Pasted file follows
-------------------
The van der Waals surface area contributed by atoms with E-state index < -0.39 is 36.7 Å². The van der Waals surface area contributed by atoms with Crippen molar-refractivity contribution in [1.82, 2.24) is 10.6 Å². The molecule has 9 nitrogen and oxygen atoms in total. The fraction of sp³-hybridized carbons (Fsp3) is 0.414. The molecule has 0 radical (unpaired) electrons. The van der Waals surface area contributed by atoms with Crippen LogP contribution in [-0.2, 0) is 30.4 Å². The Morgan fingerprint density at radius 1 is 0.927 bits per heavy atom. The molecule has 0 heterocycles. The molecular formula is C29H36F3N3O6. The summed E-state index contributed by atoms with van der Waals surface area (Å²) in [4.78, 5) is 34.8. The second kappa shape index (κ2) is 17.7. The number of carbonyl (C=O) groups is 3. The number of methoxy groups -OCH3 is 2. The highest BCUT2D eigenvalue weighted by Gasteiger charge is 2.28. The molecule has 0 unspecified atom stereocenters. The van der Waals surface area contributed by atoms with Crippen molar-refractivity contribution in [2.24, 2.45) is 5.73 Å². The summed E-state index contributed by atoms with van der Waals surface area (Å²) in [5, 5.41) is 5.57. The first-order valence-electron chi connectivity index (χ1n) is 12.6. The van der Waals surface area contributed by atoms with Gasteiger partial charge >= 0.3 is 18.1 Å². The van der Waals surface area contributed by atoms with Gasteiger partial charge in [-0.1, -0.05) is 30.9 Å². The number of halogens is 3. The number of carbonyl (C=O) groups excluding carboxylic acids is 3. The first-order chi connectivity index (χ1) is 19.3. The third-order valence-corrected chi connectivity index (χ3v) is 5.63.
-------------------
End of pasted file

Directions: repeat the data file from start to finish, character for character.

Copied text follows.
The van der Waals surface area contributed by atoms with E-state index < -0.39 is 36.7 Å². The van der Waals surface area contributed by atoms with Crippen molar-refractivity contribution in [1.82, 2.24) is 10.6 Å². The molecule has 9 nitrogen and oxygen atoms in total. The fraction of sp³-hybridized carbons (Fsp3) is 0.414. The molecule has 0 radical (unpaired) electrons. The van der Waals surface area contributed by atoms with Crippen LogP contribution in [-0.2, 0) is 30.4 Å². The Morgan fingerprint density at radius 1 is 0.927 bits per heavy atom. The molecule has 0 heterocycles. The molecular formula is C29H36F3N3O6. The summed E-state index contributed by atoms with van der Waals surface area (Å²) in [4.78, 5) is 34.8. The second kappa shape index (κ2) is 17.7. The number of carbonyl (C=O) groups is 3. The number of methoxy groups -OCH3 is 2. The highest BCUT2D eigenvalue weighted by Gasteiger charge is 2.28. The molecule has 0 unspecified atom stereocenters. The van der Waals surface area contributed by atoms with Crippen molar-refractivity contribution in [2.24, 2.45) is 5.73 Å². The summed E-state index contributed by atoms with van der Waals surface area (Å²) in [5, 5.41) is 5.57. The first-order valence-electron chi connectivity index (χ1n) is 12.6. The van der Waals surface area contributed by atoms with Gasteiger partial charge >= 0.3 is 18.1 Å². The van der Waals surface area contributed by atoms with Gasteiger partial charge in [-0.1, -0.05) is 30.9 Å². The number of halogens is 3. The number of carbonyl (C=O) groups excluding carboxylic acids is 3. The first-order chi connectivity index (χ1) is 19.3. The third-order valence-corrected chi connectivity index (χ3v) is 5.63.